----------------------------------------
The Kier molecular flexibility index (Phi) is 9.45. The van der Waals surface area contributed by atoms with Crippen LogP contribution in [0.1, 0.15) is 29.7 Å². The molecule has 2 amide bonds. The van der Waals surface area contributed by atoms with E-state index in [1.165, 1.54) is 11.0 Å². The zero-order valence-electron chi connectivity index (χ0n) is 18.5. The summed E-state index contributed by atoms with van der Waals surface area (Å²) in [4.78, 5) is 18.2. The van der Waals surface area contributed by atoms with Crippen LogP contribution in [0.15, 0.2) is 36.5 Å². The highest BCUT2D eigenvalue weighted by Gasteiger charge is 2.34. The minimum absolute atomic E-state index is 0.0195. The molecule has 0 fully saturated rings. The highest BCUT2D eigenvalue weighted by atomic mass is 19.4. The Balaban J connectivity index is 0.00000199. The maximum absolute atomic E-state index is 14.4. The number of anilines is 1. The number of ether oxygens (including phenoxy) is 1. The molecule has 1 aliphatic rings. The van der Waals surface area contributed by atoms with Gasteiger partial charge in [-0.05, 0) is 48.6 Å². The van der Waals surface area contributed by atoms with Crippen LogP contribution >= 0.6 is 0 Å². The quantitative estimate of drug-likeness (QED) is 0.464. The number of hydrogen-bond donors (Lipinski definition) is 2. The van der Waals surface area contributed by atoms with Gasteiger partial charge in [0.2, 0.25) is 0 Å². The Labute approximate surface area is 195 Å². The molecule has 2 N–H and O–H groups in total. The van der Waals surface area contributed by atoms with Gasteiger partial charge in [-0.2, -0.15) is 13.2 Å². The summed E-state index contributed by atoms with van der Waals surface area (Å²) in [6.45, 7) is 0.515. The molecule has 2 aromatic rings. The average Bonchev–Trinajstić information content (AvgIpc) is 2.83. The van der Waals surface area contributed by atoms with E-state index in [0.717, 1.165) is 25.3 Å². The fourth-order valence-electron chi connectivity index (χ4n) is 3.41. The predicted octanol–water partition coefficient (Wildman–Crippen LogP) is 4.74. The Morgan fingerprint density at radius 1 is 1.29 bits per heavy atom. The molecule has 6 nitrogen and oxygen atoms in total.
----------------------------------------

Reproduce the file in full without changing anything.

The Kier molecular flexibility index (Phi) is 9.45. The van der Waals surface area contributed by atoms with Crippen LogP contribution in [0.1, 0.15) is 29.7 Å². The molecule has 2 amide bonds. The van der Waals surface area contributed by atoms with E-state index in [1.165, 1.54) is 11.0 Å². The zero-order valence-electron chi connectivity index (χ0n) is 18.5. The summed E-state index contributed by atoms with van der Waals surface area (Å²) in [4.78, 5) is 18.2. The van der Waals surface area contributed by atoms with Crippen LogP contribution in [0.15, 0.2) is 36.5 Å². The highest BCUT2D eigenvalue weighted by Gasteiger charge is 2.34. The minimum absolute atomic E-state index is 0.0195. The molecule has 0 fully saturated rings. The highest BCUT2D eigenvalue weighted by atomic mass is 19.4. The Balaban J connectivity index is 0.00000199. The maximum absolute atomic E-state index is 14.4. The number of anilines is 1. The number of ether oxygens (including phenoxy) is 1. The molecule has 1 aliphatic rings. The van der Waals surface area contributed by atoms with Gasteiger partial charge in [-0.05, 0) is 48.6 Å². The van der Waals surface area contributed by atoms with Crippen LogP contribution >= 0.6 is 0 Å². The quantitative estimate of drug-likeness (QED) is 0.464. The number of hydrogen-bond donors (Lipinski definition) is 2. The van der Waals surface area contributed by atoms with Gasteiger partial charge in [0.2, 0.25) is 0 Å². The Labute approximate surface area is 195 Å². The molecule has 2 N–H and O–H groups in total. The van der Waals surface area contributed by atoms with Gasteiger partial charge in [-0.2, -0.15) is 13.2 Å². The summed E-state index contributed by atoms with van der Waals surface area (Å²) in [6.45, 7) is 0.515. The molecule has 2 aromatic rings. The average Bonchev–Trinajstić information content (AvgIpc) is 2.83. The van der Waals surface area contributed by atoms with E-state index in [0.717, 1.165) is 25.3 Å². The fourth-order valence-electron chi connectivity index (χ4n) is 3.41. The predicted octanol–water partition coefficient (Wildman–Crippen LogP) is 4.74. The Morgan fingerprint density at radius 1 is 1.29 bits per heavy atom. The molecule has 6 nitrogen and oxygen atoms in total.